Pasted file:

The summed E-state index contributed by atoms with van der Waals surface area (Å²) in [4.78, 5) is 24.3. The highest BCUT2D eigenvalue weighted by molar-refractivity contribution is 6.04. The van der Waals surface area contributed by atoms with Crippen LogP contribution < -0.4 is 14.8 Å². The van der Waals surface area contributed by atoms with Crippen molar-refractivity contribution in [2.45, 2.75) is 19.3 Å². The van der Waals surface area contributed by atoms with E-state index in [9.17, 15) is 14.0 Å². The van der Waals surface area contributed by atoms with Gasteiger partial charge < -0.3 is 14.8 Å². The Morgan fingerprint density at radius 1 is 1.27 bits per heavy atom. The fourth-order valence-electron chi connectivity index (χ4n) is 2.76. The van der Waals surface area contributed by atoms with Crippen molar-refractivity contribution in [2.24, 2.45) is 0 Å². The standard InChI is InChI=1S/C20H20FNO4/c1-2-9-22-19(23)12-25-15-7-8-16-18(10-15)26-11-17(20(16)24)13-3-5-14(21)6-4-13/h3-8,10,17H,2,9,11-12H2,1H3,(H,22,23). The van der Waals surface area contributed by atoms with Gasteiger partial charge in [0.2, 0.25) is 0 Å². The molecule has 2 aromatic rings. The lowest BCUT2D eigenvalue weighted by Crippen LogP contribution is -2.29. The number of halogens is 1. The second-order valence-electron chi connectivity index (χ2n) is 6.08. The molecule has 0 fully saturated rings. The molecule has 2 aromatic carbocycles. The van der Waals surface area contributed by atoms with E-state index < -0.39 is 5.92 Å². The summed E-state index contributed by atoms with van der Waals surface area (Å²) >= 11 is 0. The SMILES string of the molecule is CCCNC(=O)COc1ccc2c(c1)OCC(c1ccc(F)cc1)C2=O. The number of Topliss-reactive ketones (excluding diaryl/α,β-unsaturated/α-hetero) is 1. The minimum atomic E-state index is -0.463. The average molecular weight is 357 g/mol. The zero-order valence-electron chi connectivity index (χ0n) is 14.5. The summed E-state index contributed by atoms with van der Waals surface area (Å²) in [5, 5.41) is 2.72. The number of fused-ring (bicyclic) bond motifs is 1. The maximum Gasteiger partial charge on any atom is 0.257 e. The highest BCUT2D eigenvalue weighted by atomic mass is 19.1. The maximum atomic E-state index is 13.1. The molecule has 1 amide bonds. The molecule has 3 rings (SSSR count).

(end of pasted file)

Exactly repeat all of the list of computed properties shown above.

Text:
The summed E-state index contributed by atoms with van der Waals surface area (Å²) in [4.78, 5) is 24.3. The highest BCUT2D eigenvalue weighted by molar-refractivity contribution is 6.04. The van der Waals surface area contributed by atoms with Crippen LogP contribution < -0.4 is 14.8 Å². The van der Waals surface area contributed by atoms with Crippen molar-refractivity contribution in [2.45, 2.75) is 19.3 Å². The van der Waals surface area contributed by atoms with E-state index in [9.17, 15) is 14.0 Å². The van der Waals surface area contributed by atoms with Gasteiger partial charge < -0.3 is 14.8 Å². The Morgan fingerprint density at radius 1 is 1.27 bits per heavy atom. The fourth-order valence-electron chi connectivity index (χ4n) is 2.76. The van der Waals surface area contributed by atoms with Crippen molar-refractivity contribution in [2.24, 2.45) is 0 Å². The standard InChI is InChI=1S/C20H20FNO4/c1-2-9-22-19(23)12-25-15-7-8-16-18(10-15)26-11-17(20(16)24)13-3-5-14(21)6-4-13/h3-8,10,17H,2,9,11-12H2,1H3,(H,22,23). The van der Waals surface area contributed by atoms with Gasteiger partial charge in [0.2, 0.25) is 0 Å². The molecule has 2 aromatic rings. The lowest BCUT2D eigenvalue weighted by Crippen LogP contribution is -2.29. The number of halogens is 1. The second-order valence-electron chi connectivity index (χ2n) is 6.08. The molecule has 0 fully saturated rings. The molecule has 2 aromatic carbocycles. The van der Waals surface area contributed by atoms with E-state index < -0.39 is 5.92 Å². The summed E-state index contributed by atoms with van der Waals surface area (Å²) >= 11 is 0. The SMILES string of the molecule is CCCNC(=O)COc1ccc2c(c1)OCC(c1ccc(F)cc1)C2=O. The number of Topliss-reactive ketones (excluding diaryl/α,β-unsaturated/α-hetero) is 1. The minimum atomic E-state index is -0.463. The average molecular weight is 357 g/mol. The zero-order valence-electron chi connectivity index (χ0n) is 14.5. The summed E-state index contributed by atoms with van der Waals surface area (Å²) in [5, 5.41) is 2.72. The number of fused-ring (bicyclic) bond motifs is 1. The maximum Gasteiger partial charge on any atom is 0.257 e. The highest BCUT2D eigenvalue weighted by atomic mass is 19.1. The maximum atomic E-state index is 13.1. The molecule has 1 amide bonds. The molecule has 3 rings (SSSR count).